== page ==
For black punk musicians, New York’s Afropunk is the crème de la crème of festivals, and four years ago, guitarist Von Phoenix was gunning for his shot on the big stage. Phoenix and his band, Howling Star, hosted a show in their hometown of Atlanta to garner votes for Afropunk’s Battle of the Bands. The lineup featured rock bands of color, and the competition was so well-received by attendees that it was evident to Phoenix: Atlanta was in dire need of its own version of Afropunk.
“Four years ago, there definitely wasn’t a lot of diversity in Atlanta’s rock scene,” says Phoenix, who is a co-founder of Punk Black, an Atlanta-based collective championing punk musicians — and other creatives — of color. “There’s still a general rock scene in Atlanta right now, but I feel like one of the main scenes for rock music in Atlanta is Punk Black.”
Phoenix and the core Punk Black team organize roughly 25 events a year, most of them concerts promoting rock acts of color. This includes a festival series that’s set to make its debut in D.C. on Saturday at The Pinch. Punk Black’s expansion to the nation’s capital — home to some of punk’s most celebrated acts — was a no-brainer, according to Phoenix.
“D.C. has always had a really cool punk scene, and a lot of the bands that we’ve worked with that we’ve brought down to Atlanta — like Throwdown Syndicate — have told us that we should throw a show in D.C.,” says Phoenix, who anticipates Punk Black’s D.C. festival to be an annual event.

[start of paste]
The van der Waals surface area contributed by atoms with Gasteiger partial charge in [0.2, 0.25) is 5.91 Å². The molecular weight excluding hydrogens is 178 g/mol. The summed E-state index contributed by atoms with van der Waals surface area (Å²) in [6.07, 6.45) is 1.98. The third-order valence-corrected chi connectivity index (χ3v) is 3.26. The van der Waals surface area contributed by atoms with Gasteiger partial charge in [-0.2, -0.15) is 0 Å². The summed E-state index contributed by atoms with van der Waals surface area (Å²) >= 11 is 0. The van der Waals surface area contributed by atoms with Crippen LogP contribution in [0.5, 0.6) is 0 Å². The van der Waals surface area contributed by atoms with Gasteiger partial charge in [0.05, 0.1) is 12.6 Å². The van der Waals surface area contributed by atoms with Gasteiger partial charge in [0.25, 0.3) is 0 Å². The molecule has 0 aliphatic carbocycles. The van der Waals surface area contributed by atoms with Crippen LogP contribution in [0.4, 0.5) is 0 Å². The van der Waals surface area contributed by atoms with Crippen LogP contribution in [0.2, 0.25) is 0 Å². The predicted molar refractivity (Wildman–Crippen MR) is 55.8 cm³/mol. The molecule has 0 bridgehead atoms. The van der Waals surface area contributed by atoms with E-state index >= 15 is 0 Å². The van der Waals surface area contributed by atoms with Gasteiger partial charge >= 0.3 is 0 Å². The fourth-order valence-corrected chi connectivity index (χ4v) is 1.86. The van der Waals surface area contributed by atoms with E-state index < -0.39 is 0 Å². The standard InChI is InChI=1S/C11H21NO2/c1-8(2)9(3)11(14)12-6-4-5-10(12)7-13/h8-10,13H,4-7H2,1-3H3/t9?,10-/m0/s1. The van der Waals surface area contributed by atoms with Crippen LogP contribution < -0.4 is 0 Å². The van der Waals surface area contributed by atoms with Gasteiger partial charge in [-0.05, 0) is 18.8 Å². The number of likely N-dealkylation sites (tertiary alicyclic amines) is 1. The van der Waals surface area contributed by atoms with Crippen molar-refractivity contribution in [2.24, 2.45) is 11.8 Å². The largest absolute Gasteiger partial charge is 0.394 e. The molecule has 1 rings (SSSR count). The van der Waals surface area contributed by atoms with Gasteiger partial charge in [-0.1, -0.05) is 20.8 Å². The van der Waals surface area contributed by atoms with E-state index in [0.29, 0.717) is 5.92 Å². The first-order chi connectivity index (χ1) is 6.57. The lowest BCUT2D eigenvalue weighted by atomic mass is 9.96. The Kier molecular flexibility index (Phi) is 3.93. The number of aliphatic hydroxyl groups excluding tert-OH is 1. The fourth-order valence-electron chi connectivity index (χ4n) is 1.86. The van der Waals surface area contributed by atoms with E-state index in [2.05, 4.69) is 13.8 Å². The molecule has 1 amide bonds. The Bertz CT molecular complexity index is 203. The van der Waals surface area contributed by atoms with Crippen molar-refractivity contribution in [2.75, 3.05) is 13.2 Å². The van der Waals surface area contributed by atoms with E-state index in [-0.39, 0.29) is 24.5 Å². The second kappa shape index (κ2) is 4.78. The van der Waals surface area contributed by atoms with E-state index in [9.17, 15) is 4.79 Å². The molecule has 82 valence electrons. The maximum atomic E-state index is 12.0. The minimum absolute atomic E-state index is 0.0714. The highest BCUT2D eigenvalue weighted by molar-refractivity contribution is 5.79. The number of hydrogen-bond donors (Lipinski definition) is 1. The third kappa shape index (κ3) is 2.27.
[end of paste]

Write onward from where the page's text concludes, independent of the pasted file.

Throwdown Syndicate is one of eight bands playing Saturday’s show at The Pinch. All of them are rooted in rock — and feature musicians of color — but each act has a distinct style.
“Even though Punk Black is growing, we try to stick to our guns of developing artists and making sure we’re about community,” Phoenix says. “That’s something I’m pretty proud of.”
The Pinch, 3548 14th St. NW; Sat., 5 p.m., $15.
Meet 3 of the bands performing at Punk Black DC Fest
Eight Inner Gates
Song to mosh to: “Break Bonds”
Slipknot, Korn, Linkin Park — in the late ’90s and early 2000s, practically every third song you heard on the radio was by one of those bands. And you can hear their influence on rap-metal outfit Eight Inner Gates. The Newport News, Va.-based band’s cathartic doom metal and nimble rhymes shine on “Break Bonds,” from its eponymous 2017 EP.
Song to mosh to: “King of K.I.N.G.S.”
Throwdown Syndicate’s groovy metal music sounds like a rallying cry, a protest to denounce government corruption and society’s ills. The D.C. band’s songs, such as the hard-driving “King of K.I.N.G.S.,” unabashedly call out these abuses of power and serve as a call to action for listeners.
Eat the Cake Band
Song to mosh to: “Liquify the Music”
Eat the Cake Band packs a whole lot of soul into its musical stylings. The members of this all-female act out of Baltimore know how to rock, but they switch things up a bit by adding buoyant raps and melodic hooks to the mix. Listen to “Liquify the Music” and you’ll see how they achieve this feat effortlessly.